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These actions are usually oriented in the same general therapeutic direction, and are usually complementary or synergistic, often non-specific, and very rarely adverse. Herb actions cannot be adequately described using the vocabulary of "drug" action terms, e. The clearest example of this is the coining of the term "adaptogenic" used to describe the multiple non-specific effects of herbs such as Ginseng. A pharmaceutical drug addresses symptoms caused by specific disease mechanisms as understood by scientific pathology.

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Herbal medicines are directed towards aiding the body's own healing processes. These approaches are diametrically opposed. Herbal medicines act gently, usually attempting to "nudge" or "support" systems and processes that have become deficient or help remove excesses that have become preponderant. Symptom relief is only a component of herbal therapeutic strategy.

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This is a crucial difference. For example, serum arthritic conditions are conventionally treated with steroid anti-inflammatory drugs. These have widespread and disturbing side effects, which at sustained high doses become intolerable and potentially dangerous if not lethal. Topical treatments for acute joint pain or systemic anti-inflammatory herbs that help joint pain are used as required, but this is not the thrust of the treatment strategy. Lay persons often make the related mistake of seeking a "natural alternative" to a pharmaceutical they have been prescribed rather than challenging the diagnosis and therapeutic strategy.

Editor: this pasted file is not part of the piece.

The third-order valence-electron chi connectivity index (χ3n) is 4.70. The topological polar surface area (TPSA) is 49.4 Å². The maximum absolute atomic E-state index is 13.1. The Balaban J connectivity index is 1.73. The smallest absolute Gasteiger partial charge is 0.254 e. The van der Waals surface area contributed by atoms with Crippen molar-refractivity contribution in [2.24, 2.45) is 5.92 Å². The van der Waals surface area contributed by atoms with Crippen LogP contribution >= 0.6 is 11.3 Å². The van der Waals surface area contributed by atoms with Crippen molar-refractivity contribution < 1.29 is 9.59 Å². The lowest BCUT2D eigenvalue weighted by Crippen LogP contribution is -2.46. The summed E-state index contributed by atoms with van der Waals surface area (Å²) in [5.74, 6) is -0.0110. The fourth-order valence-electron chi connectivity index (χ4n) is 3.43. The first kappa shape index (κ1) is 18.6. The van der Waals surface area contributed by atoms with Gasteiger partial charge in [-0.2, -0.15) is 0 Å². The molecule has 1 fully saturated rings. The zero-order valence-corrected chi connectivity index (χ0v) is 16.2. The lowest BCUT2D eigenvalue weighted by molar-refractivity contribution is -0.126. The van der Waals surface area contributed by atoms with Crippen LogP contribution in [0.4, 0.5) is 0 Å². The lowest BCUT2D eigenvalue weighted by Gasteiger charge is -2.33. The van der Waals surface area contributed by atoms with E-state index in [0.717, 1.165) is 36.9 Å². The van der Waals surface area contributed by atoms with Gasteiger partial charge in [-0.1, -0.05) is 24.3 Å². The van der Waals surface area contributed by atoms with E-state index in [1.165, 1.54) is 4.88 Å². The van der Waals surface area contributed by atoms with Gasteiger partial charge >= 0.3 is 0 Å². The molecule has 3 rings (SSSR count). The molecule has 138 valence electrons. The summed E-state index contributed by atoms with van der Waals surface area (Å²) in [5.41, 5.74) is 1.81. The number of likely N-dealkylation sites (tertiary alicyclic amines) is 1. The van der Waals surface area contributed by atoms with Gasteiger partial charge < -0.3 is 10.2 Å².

Herbal medicine is a wholistic therapy, it integrates mental, emotional and spiritual levels seamlessly into its understanding of both human function and of the plant remedy, while respecting the planetary and ecological dimensions of natural medicine provided by plants. Although subject to differing interpretations this view is held in one form or another by most herbalists. Life style, mental, emotional and spiritual considerations are part of any naturopathic approach, herbalism included. Flower essences, homeopathic preparations and drop doses of standard herb extracts all demonstrate that herbal agents can produce consistent and powerful effects at subtle levels in ways quite inexplicable by the pharmacokinetic model underlying orthodox pharmacology.

Medicinal plants in Viet Nam